Gov. Ricketts details changes for childcare centers, health measures
Nebraska Gov. Pete Ricketts began his Monday press conference on COVID-19 with details on Test Nebraska sites underway in Grand Island and Omaha.
A "soft-launch" for testing in Omaha at the CHI Healthcare Arena is underway today, Ricketts said. Since 6 a.m. there has been testing underway in Grand Island, too.
"I want to thank the National Guard for the work they are doing," he said. "Fantastic work."
May 4 is the first day of restrictions being eased as per Ricketts' directed health measure announced previously.
"To see continued loosening of these restrictions we need people to keep social distancing and testing," he said.
On childcare centers, the limit has been updated to 15 people per room instead of 10, Ricketts said.
He introduced Betty Medinger, senior vice president of the Nebraska Children and Families Foundation.
Medinger said in response to the pandemic, more Nebraskans are searching for childcare centers that are open. The foundation figured out how to do an inventory with up-to-date information on their website for centers.
Ricketts said the federal government has made about $10 billion available in assistance to critical-access hospitals, of which Nebraska received about $272 million.
Ricketts took questions submitted by reporters -- one of which asked him to address the issue of residents in districts with greater virus activity being seen in districts with relaxed guidelines.
"If you're in one of those districts with a directed health measure that is more restrictive, we ask you to continue to follow them and avoid going to restaurants in other areas, for example," he said.
Ricketts was asked why not issue DHMs county-by-county instead of by district. He said the restrictions are being managed in a way to avoid overwhelming the healthcare system.
Relaxing restrictions on churches and other worship sites help reach out to communities about the ongoing pandemic, Ricketts said, on top of spiritual help everyone needs in times of crisis.
On the data gathered by TestNebraska, Ricketts was asked if information for those being tested could be accessed by law enforcement or others. Ricketts said no, the data will only be used in regards to testing by the state.
Regarding numbers on Nebraskans diagnosed with COVID-19 and recover, Ricketts said the focus has been on identifying positive cases first, but later on he would like to see numbers on recoveries available.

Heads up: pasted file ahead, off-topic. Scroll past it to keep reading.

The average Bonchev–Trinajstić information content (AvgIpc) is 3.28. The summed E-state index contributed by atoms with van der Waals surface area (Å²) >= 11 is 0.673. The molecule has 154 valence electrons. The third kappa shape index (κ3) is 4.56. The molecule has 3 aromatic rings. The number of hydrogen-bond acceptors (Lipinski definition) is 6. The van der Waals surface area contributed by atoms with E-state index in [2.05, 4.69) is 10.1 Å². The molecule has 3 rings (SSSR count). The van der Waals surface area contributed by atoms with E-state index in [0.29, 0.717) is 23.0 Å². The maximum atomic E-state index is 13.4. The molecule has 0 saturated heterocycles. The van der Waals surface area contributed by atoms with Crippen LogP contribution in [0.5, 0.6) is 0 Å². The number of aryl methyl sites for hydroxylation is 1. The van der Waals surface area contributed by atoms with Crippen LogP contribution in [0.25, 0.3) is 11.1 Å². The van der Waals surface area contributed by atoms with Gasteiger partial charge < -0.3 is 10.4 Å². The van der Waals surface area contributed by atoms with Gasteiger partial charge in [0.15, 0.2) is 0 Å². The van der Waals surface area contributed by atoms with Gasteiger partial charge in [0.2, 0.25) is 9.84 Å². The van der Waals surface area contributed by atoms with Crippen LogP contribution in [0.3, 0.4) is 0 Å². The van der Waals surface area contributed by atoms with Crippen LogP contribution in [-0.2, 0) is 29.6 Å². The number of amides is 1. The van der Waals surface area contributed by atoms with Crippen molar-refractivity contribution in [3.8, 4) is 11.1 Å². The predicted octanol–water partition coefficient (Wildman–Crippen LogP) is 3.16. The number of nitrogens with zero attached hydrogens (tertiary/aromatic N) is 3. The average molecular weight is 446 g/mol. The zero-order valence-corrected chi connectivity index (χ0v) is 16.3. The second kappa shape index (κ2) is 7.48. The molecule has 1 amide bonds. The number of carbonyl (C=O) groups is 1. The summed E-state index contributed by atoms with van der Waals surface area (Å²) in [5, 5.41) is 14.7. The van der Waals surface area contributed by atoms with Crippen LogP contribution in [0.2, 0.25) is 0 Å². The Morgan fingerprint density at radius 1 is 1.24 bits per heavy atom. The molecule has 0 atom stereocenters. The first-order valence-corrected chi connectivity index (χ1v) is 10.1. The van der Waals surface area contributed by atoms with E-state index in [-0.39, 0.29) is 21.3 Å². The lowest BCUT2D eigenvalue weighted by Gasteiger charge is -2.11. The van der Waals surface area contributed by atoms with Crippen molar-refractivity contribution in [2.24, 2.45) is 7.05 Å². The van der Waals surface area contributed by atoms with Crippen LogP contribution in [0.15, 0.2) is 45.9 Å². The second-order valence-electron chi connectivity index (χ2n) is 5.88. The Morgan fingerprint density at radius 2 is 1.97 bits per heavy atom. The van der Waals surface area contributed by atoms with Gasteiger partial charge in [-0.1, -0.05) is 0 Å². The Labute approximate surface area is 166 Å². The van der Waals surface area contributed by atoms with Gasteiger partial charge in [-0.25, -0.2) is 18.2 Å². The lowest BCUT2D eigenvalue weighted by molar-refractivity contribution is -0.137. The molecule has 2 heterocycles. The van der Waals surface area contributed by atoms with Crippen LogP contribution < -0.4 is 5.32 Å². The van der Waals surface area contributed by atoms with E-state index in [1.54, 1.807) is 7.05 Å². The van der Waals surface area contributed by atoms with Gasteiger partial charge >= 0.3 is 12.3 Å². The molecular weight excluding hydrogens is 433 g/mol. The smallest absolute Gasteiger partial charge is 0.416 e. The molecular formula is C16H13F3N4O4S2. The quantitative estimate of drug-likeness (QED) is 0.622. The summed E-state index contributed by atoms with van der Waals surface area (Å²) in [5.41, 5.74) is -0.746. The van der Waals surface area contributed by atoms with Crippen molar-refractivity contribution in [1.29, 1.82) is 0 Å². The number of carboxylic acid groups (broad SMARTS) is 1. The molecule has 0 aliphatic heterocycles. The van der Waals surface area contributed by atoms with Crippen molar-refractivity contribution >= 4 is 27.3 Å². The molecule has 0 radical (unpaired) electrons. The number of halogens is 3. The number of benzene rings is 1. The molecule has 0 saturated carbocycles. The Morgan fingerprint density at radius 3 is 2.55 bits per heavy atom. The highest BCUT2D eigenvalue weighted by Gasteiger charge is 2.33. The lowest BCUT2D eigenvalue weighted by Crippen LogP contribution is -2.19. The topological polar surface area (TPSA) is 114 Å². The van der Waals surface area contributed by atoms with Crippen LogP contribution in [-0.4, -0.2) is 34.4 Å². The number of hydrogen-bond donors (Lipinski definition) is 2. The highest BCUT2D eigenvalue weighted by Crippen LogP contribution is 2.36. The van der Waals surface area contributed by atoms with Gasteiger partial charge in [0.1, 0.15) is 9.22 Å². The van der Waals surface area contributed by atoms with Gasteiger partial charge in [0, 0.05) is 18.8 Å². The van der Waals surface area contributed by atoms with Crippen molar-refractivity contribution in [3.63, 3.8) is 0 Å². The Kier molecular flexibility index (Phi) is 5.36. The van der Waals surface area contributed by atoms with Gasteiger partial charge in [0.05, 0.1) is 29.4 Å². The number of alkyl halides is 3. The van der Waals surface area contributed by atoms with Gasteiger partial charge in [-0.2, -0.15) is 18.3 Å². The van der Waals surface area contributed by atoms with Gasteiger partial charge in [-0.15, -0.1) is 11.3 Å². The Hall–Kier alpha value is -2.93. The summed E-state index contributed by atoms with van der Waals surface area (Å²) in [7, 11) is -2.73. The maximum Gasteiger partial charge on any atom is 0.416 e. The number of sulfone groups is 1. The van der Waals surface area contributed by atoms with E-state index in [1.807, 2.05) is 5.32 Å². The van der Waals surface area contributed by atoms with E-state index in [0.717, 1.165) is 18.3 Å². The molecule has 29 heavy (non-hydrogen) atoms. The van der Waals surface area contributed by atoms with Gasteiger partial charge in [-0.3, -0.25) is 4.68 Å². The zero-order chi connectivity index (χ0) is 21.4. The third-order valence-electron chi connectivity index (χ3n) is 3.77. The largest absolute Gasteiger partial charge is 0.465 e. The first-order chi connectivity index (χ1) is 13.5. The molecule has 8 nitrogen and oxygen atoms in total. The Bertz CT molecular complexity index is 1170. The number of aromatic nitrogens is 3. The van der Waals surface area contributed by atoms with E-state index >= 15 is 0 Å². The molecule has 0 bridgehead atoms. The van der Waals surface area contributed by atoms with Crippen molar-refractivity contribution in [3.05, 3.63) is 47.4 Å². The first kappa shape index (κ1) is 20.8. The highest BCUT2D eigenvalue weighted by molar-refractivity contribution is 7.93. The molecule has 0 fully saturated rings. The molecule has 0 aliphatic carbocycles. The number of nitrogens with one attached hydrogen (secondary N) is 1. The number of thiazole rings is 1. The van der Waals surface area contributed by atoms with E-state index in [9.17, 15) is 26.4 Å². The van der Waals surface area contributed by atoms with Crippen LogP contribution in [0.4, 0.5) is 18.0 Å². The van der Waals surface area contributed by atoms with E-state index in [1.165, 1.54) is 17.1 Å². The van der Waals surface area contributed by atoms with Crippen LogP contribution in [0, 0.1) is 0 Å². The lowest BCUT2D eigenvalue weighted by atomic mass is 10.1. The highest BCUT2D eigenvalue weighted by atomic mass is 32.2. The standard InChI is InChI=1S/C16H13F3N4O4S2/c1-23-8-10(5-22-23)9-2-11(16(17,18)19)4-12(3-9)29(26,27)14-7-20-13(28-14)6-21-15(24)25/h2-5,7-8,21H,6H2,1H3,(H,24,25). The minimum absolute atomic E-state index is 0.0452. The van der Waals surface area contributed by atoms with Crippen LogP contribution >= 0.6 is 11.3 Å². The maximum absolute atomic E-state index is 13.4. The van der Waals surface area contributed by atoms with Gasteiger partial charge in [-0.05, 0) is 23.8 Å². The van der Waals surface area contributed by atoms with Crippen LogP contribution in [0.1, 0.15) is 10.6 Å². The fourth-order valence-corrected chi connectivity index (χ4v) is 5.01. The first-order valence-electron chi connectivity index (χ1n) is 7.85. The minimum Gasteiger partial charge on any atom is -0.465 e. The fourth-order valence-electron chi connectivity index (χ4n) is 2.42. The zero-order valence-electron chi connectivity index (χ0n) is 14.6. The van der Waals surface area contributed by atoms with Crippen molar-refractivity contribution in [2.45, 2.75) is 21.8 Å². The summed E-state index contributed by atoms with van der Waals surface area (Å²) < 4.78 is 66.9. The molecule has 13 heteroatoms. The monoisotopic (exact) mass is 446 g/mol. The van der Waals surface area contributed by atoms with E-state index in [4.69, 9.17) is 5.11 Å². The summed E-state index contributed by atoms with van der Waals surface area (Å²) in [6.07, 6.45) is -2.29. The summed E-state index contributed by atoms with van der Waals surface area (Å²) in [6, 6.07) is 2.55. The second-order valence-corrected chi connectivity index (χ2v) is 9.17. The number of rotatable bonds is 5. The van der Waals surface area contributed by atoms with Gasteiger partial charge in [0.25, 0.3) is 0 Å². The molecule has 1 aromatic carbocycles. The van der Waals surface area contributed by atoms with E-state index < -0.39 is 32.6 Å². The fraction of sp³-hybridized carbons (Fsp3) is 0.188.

Answering a question about wearing a mask while getting a haircut, Ricketts said masks must say on as per the DHM -- it's not a suggestion, it's the law, he clarified.
Ricketts was asked if he would recommend people go out to restaurants now that restrictions have eased. He said he recommends people do what they are comfortable with.
"If you are comfortable with going to a restaurant, go to one," he said. "But if you're in a higher-risk category, you'll be putting yourself in higher risk," he said.
He was asked if he is planning on going to a restaurant. Ricketts replied yes, maybe later this week but he has not made plans yet.
On social distancing while shopping, Ricketts said big box stores and other businesses must still implement guidelines and Nebraskans must follow them.
"If you see an example of how somebody is not doing a good job, take a picture of it, go talk to the store manager. If that doesn't work, let the mayor's office know and have them reach out to the company," he said.
"Let's do it the Nebraska way, let's talk first. Let them know," he added.
Dr. Gary Anthone, chief medical officer and director of Nebraska's Division of Public Health responded to a question about COVID-19 tests detecting antibodies.
Antigen testing seeks to identify the virus itself, most commonly through a nose swab. Antibody tests detect if one has antibodies that are produced by the immune system and show that the patient had the virus, Anthone explained.
"An antibody test will tell you, you are probably going to be immune for a period of time against that viral particle," he said. "Hopefully by this time next year we'll have a vaccine available."